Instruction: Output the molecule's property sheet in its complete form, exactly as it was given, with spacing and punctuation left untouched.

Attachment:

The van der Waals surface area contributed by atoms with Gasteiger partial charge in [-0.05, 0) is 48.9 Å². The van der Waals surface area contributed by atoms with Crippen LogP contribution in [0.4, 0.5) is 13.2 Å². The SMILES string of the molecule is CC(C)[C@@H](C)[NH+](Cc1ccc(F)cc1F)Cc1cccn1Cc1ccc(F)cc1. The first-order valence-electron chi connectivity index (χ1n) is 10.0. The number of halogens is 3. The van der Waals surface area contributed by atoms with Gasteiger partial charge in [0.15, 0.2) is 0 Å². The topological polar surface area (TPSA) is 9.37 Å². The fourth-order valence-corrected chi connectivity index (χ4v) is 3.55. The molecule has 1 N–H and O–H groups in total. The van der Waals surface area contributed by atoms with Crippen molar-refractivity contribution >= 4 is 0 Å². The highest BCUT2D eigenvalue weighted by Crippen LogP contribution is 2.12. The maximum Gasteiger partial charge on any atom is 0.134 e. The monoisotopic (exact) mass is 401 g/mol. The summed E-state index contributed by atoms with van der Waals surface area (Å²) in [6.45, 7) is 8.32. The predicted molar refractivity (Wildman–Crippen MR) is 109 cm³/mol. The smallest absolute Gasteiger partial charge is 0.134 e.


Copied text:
The van der Waals surface area contributed by atoms with Gasteiger partial charge in [-0.05, 0) is 48.9 Å². The van der Waals surface area contributed by atoms with Crippen LogP contribution in [0.4, 0.5) is 13.2 Å². The SMILES string of the molecule is CC(C)[C@@H](C)[NH+](Cc1ccc(F)cc1F)Cc1cccn1Cc1ccc(F)cc1. The first-order valence-electron chi connectivity index (χ1n) is 10.0. The number of halogens is 3. The van der Waals surface area contributed by atoms with Gasteiger partial charge in [0.15, 0.2) is 0 Å². The topological polar surface area (TPSA) is 9.37 Å². The fourth-order valence-corrected chi connectivity index (χ4v) is 3.55. The molecule has 1 N–H and O–H groups in total. The van der Waals surface area contributed by atoms with Crippen molar-refractivity contribution >= 4 is 0 Å². The highest BCUT2D eigenvalue weighted by Crippen LogP contribution is 2.12. The maximum Gasteiger partial charge on any atom is 0.134 e. The monoisotopic (exact) mass is 401 g/mol. The summed E-state index contributed by atoms with van der Waals surface area (Å²) in [6.45, 7) is 8.32. The predicted molar refractivity (Wildman–Crippen MR) is 109 cm³/mol. The smallest absolute Gasteiger partial charge is 0.134 e.